1. seromucous glands.
2. glands that have both exocrine and endocrine portions.
Moll's g's ciliary glands.
Montgomery's g's sebaceous glands in the mammary areola; called also areolar glands.
mucous g's glands that secrete mucus.
olfactory g's small mucous glands in the olfactory mucosa; called also Bowman's glands.
peptic g's gastric glands that secrete pepsin.
preputial g's small sebaceous glands of the corona of the penis and the inner surface of the prepuce, which secrete smegma; called also Littre's glands and Tyson's glands.
pyloric g's the mucin-secreting glands of the pyloric part of the stomach.
a type of holocrine gland
of the corium that secretes an oily material (sebum
) into the hair follicles.
Glands: The relationship of the hair follicle, eccrine and apocrine sweat glands and sebaceous glands. From Copstead, 1995.
sentinel gland an enlarged lymph node, considered to be pathognomonic of some pathologic condition elsewhere.
seromucous g's glands that are both serous and mucous.
serous gland a gland that secretes a watery albuminous material, commonly but not always containing enzymes.
simple gland one with a nonbranching duct.
Skene's g's the largest of the female urethral glands, which open into the urethral orifice; they are regarded as homologous with the prostate. Called also paraurethral ducts.
solitary g's solitary follicles.
sublingual gland a salivary gland on either side under the tongue.
) a salivary gland on the inner side of each ramus of the mandible
any gland affected by a secretion or other stimulus from another gland, such as those affected by the secretions of the pituitary gland
tarsal g's meibomian glands.
tubular gland any gland made up of or containing a tubule or tubules.
unicellular gland a single cell that functions as a gland, e.g., a goblet cell.
urethral g's mucous glands in the wall of the urethra; in the male, called also Littre's glands.
simple tubular glands found throughout the thickness and extent of the endometrium
; they become enlarged during the premenstrual period.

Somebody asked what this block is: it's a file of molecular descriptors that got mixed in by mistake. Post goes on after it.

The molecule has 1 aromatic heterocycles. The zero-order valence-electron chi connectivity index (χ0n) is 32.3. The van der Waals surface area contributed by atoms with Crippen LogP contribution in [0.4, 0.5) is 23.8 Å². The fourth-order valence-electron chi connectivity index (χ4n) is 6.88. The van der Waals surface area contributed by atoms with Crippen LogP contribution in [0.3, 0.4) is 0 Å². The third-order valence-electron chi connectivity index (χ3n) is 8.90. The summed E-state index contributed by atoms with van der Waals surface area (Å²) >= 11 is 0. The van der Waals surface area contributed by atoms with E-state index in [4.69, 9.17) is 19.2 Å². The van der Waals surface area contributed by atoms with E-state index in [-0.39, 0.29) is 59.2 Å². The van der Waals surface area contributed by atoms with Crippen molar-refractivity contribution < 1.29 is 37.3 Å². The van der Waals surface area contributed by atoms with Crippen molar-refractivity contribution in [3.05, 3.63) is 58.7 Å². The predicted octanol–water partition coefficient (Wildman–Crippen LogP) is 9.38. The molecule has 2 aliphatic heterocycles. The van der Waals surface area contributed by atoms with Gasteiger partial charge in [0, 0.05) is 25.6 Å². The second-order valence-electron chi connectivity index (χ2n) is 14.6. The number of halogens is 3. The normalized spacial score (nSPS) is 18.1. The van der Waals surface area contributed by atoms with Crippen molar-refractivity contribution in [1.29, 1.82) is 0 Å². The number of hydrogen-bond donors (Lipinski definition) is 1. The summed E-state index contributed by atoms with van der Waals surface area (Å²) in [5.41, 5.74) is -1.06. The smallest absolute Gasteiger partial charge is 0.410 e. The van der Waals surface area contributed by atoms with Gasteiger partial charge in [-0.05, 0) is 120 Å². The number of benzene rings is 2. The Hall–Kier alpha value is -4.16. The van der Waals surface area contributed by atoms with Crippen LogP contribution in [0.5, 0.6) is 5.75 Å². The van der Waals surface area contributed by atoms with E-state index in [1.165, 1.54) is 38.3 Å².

vesical g's mucous glands sometimes found in the wall of the urinary bladder, especially in the area of the trigone.
vulvovaginal g's Bartholin's glands.
Waldeyer's g's glands in the attached edge of the eyelid.
Weber's g's the tubular mucous glands of the tongue.
1. pertaining to the pituitary gland.
3. a preparation of the pituitary glands of animals, used therapeutically.
an endocrine gland located at the base of the brain in a small recess of the sphenoid bone called the sella turcica
. It is attached by the hypophyseal stalk to the hypothalamus
and is divided into an anterior lobe (the adenohypophysis
) and a posterior lobe (the neurohypophysis
), which differ in embryological function and origin. Called also hypophysis
originates from epithelial tissue. The adenohypophysis secretes six important hormones: growth hormone
, thyroid-stimulating hormone
, adrenocorticotropic hormone
, follicle-stimulating hormone
, and luteinizing hormone
. Most of these hormones are tropic hormones,
which regulate the growth, development, and proper functioning of other endocrine glands and are of vital importance to the growth, maturation, and reproduction of the individual. Secretion of the anterior pituitary hormones is controlled by releasing
and inhibiting hormones
produced by the hypothalamus. Information gathered by the nervous system about the well-being of an individual is collected in the hypothalamus and used to control the secretion of hormones by the pituitary gland. The hypothalamic releasing and inhibiting hormones are transported to the pituitary gland by way of the hypothalamic-hypophyseal portal system in which the hypothalamic venules connect with the capillaries of the anterior pituitary.
originates from neural tissue; it stores and secretes two hormones, oxytocin
). These hormones are synthesized in the cell bodies of neurons located in the hypothalamus and transported along the axons to the terminals located in the neurohypophysis and are released in response to neural stimulation.
Surgical removal of part or all of the pituitary gland is called hypophysectomy
and is usually done for treatment of a pituitary tumor. Because of its influence on the adrenal cortex and other endocrine glands, removal of the pituitary gland has widespread effects on the body. See hypophysectomy
The pituitary gland and its relationship to the hypothalamus.